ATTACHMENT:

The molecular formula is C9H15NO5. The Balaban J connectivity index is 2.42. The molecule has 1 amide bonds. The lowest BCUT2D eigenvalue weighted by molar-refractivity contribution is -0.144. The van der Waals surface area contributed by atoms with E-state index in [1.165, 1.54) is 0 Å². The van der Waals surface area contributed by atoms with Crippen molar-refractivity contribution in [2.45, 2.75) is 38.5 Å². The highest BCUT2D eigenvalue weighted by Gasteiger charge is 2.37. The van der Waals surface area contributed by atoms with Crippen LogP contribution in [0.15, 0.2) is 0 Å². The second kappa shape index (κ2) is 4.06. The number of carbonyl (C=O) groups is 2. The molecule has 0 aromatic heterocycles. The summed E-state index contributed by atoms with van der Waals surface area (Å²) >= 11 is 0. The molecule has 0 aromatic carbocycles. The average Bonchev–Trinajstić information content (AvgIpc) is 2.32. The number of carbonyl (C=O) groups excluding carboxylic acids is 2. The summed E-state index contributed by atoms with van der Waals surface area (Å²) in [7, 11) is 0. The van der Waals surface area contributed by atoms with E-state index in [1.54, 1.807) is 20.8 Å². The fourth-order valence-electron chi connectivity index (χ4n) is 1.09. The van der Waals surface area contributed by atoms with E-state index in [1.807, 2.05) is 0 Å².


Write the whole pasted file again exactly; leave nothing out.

The molecular formula is C9H15NO5. The Balaban J connectivity index is 2.42. The molecule has 1 amide bonds. The lowest BCUT2D eigenvalue weighted by molar-refractivity contribution is -0.144. The van der Waals surface area contributed by atoms with E-state index in [1.165, 1.54) is 0 Å². The van der Waals surface area contributed by atoms with Crippen molar-refractivity contribution in [2.45, 2.75) is 38.5 Å². The highest BCUT2D eigenvalue weighted by Gasteiger charge is 2.37. The van der Waals surface area contributed by atoms with Crippen LogP contribution in [0.15, 0.2) is 0 Å². The second kappa shape index (κ2) is 4.06. The number of carbonyl (C=O) groups is 2. The molecule has 0 aromatic heterocycles. The summed E-state index contributed by atoms with van der Waals surface area (Å²) >= 11 is 0. The molecule has 0 aromatic carbocycles. The average Bonchev–Trinajstić information content (AvgIpc) is 2.32. The number of carbonyl (C=O) groups excluding carboxylic acids is 2. The summed E-state index contributed by atoms with van der Waals surface area (Å²) in [7, 11) is 0. The van der Waals surface area contributed by atoms with E-state index in [1.54, 1.807) is 20.8 Å². The fourth-order valence-electron chi connectivity index (χ4n) is 1.09. The van der Waals surface area contributed by atoms with E-state index in [1.807, 2.05) is 0 Å².